Whereas only God can make a tree, art is by definition manmade, and it’s often seen as our bid for immortality. Visual artists and poets have many affinities, and one of my favorite works here makes a literary connection with poet e.e. cummings, the master of the lower case. In his sculpture Doorway to the Infinite Yes, artist Gary Orlinsky creates a tall, rounded wooden door, interpreting the idea of the passageway from the known world into the unknown. Steps to the door are inlaid with slate, on which Orlinsky has handwritten a cummings poem exploring life, death, and nature ( " i thank You God for most this amazing/day " ) in the poet’s signature, deceptively childlike voice. Cheryl Sorg’s Transformations also relates poetry and spirituality: the artist cut and reassembled two copies of poet Anne Sexton’s book of the same name into long, single lines of text, which she then draped and looped around the rising limbs of a paper bark maple, underlining the relationship between the tree and the poet’s material, paper, while also literally intertwining the lines of text with the body of the maple.
THE SPIRIT couldn’t be more different, on the face of it, at the ICA’s " Artists Imagine Architecture, " where sculptures made of plywood, cardboard, plastic drinking straws, and scotch tape are on view alongside works incorporating rainbow-colored slinkies and rubber bands. Yet the purposefully impermanent materials (okay, our drinking straws may outlive us, but they don’t convey the same artistic sense of permanence of, say, bronze or marble), the shaky constructions, the modest scale, and the apparently imprecise craftsmanship of most of the works here express the same mistrust of the monumental and the definitive that you’d find at Forest Hills. " Artists Imagine Architecture " presents work by 19 artists who look at architectural models — the foamcore or cardboard tabletop structures, often surrounded by little fake trees and people, that help us envision large-scale projects — and discover much of interest in the scale, impermanence, reality/unreality, and functionlessness of this curious genre.
Some of my favorite works in this show are the smallest and least immediately eye-catching, like Ian Kiaer’s Smithson Upper Lawn Pavilion, in which a light gray painting hangs above a similarly sized cardboard mat upon which sit a tiny house and a long wall. The relationship between canvas and miniature scenario is both poetic and concrete; they are similar in size and in color, yet their scale is in interesting contrast, and their placement raises questions about the abstract and the specific, the infinite and the infinitesimal.
By contrast, Bodys Isek Kingelez’s Palais d’Ihunga (Chicodi Stars) and Kimbembeke Ihunga — bright, circus-like constructions built atop of what look like overturned desk drawers — create a city complete with paved streets, ornate towers, and brightly embellished public-looking squares, all made from bits of metallic tape, cardboard, discarded plastic safety guards from disposable razors, and the like. These works are based on the artist’s vision for the city where he lives, Kinshasa in the Democratic Republic of Congo. His urge to liven up the banal structures of the modern city seems unironically optimistic — the personal can triumph over the institutional.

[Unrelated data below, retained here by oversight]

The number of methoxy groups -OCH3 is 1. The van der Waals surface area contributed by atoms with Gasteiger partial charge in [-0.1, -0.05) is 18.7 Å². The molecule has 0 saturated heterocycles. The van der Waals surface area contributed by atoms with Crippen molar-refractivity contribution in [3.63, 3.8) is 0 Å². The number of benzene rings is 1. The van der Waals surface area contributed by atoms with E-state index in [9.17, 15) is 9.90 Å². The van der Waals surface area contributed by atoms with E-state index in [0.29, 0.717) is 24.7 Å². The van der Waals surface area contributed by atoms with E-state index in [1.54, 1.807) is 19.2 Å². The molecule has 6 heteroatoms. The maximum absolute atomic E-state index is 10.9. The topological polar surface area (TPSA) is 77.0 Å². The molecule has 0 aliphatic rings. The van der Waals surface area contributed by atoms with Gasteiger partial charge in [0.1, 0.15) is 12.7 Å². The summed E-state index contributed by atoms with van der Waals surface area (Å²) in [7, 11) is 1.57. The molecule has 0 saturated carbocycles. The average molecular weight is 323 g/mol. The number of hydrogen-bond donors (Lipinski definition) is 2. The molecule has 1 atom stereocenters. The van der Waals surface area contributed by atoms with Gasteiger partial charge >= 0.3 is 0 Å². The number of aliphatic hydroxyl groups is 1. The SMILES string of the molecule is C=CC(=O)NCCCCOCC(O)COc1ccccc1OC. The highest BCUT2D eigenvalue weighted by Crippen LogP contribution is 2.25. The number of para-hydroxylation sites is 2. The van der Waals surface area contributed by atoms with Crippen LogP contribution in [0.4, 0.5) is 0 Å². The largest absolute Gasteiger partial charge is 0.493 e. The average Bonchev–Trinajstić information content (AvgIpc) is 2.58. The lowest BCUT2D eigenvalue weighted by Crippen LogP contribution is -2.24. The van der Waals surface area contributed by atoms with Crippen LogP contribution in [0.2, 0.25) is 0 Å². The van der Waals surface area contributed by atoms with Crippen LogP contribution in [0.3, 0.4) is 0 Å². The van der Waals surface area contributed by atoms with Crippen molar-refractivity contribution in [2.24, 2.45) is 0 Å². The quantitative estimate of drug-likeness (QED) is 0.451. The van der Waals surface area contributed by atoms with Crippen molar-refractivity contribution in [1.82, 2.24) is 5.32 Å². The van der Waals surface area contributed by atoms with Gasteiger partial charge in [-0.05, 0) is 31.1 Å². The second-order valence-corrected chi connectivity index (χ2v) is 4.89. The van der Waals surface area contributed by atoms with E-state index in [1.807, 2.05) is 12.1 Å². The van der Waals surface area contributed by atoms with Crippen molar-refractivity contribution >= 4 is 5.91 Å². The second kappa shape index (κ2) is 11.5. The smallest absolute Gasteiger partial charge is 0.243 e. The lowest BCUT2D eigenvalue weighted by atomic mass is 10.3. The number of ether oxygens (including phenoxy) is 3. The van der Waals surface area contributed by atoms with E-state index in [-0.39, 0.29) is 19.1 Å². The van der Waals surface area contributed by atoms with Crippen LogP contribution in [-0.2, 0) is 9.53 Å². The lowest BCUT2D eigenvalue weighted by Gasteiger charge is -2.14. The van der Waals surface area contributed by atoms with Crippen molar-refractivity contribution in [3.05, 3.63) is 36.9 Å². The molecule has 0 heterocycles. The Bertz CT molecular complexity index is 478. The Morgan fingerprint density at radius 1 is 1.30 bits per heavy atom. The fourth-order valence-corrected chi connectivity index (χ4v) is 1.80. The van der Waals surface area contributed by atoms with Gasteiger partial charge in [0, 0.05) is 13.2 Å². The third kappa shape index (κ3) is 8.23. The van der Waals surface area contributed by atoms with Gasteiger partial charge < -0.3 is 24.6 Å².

Color is also employed to great effect in the two pieces from Isa Genzken’s Fuck the Bauhaus series. These works exude the sheer pleasure of construction while poking fun at the high courts of craftsmanship and modernism. Setting his pieces on tall raw plywood pedestals festooned with strips of red nylon tape and white netting, Genzken refers to the familiar forms of sleek modernist architecture while wreaking havoc with them.
Axel Lieber tackles issues of two-versus-three-dimensionality in " Untitled, " a white cube made from a comic strip with its narrative squares removed. Cartoon characters live in two dimensions; by removing the panels in which they act, Lieber abuts the literary and the literal. Also playing with line and space, Thomas Kiesewetter’s sculpture, likewise " Untitled, " looks as if the artist had either painted and bent thin metal to create a laboriously articulated scribble in space or else had had an athletic wrestling match with strange blue ductwork.
" Artists Imagine Architecture " revisits the earliest pleasure we take in constructing small versions of reality from materials readily available to us: a dollhouse from a shoebox, or a model airplane from balsa wood, where no matter what you do the glue or tape gets dirty. But these artists take our shared experience to another level. With intelligence and skill (intentionally camouflaged), they connect our basic impetus to build with the history of what we have built, and they seek to reorient us, from the ground up, away from the clean lines and thoughts of the theoretical to the messy specifics of humanity.